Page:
Scotland needs to develop a radically new industrial strategy that moves away from relying on inward investment to stimulating more manufacturing close to the market, a leading think tank has suggested.
A new report by the Scotland Institute has warned that technological advances such as driverless cars, robotics and 3D printing will reduce employment and wages.
To counter this, the report, Developing a Post-Brexit Industrial Strategy for Scotland, recommends that wages should stop being seen as a cost of production and more as a means by which the rewards of work are shared.
It also calls for public finance to take more account of taxing assets and rents as well as taking up the challenge of ensuring people earn enough to survive as earned income falls. Corporate taxation, the report argues, needs to focus more on turnover rather than profits.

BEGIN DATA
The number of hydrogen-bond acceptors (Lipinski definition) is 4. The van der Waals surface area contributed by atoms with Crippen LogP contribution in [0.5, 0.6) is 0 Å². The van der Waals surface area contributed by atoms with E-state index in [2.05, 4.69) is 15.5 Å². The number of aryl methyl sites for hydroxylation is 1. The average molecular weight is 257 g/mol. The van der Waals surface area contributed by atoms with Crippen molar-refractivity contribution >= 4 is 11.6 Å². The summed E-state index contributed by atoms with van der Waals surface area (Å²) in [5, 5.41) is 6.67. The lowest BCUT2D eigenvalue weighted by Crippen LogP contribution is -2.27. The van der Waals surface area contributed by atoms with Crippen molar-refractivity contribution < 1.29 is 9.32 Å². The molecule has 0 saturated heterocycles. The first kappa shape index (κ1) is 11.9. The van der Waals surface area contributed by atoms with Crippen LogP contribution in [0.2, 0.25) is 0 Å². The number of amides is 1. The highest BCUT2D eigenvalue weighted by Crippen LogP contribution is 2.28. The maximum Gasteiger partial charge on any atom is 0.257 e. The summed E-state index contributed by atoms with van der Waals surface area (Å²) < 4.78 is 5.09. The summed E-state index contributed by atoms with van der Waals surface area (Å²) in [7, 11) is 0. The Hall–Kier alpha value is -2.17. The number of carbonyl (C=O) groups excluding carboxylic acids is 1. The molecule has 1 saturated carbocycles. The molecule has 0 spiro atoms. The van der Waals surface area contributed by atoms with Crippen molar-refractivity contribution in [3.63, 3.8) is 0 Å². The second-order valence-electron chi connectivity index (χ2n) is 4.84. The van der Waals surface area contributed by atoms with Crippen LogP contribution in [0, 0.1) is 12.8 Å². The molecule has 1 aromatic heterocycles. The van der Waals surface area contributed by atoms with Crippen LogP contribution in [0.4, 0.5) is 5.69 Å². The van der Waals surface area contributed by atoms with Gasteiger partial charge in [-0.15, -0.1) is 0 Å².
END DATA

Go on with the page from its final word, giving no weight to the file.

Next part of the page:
Dr Azeem Ibrahim, the Scotland Institute Executive chair, said: “The relationship between activity and work is shifting in three related areas – information production and consumption, transportation and manufacture. The dynamics are slightly different in each case but the common theme is the cost of carrying out the activity and the way it demands human labour is changing.
“We need to think about how to manage the available work, how to spread the rewards and how the Scottish economy can adapt in a manner that benefits the entire population.”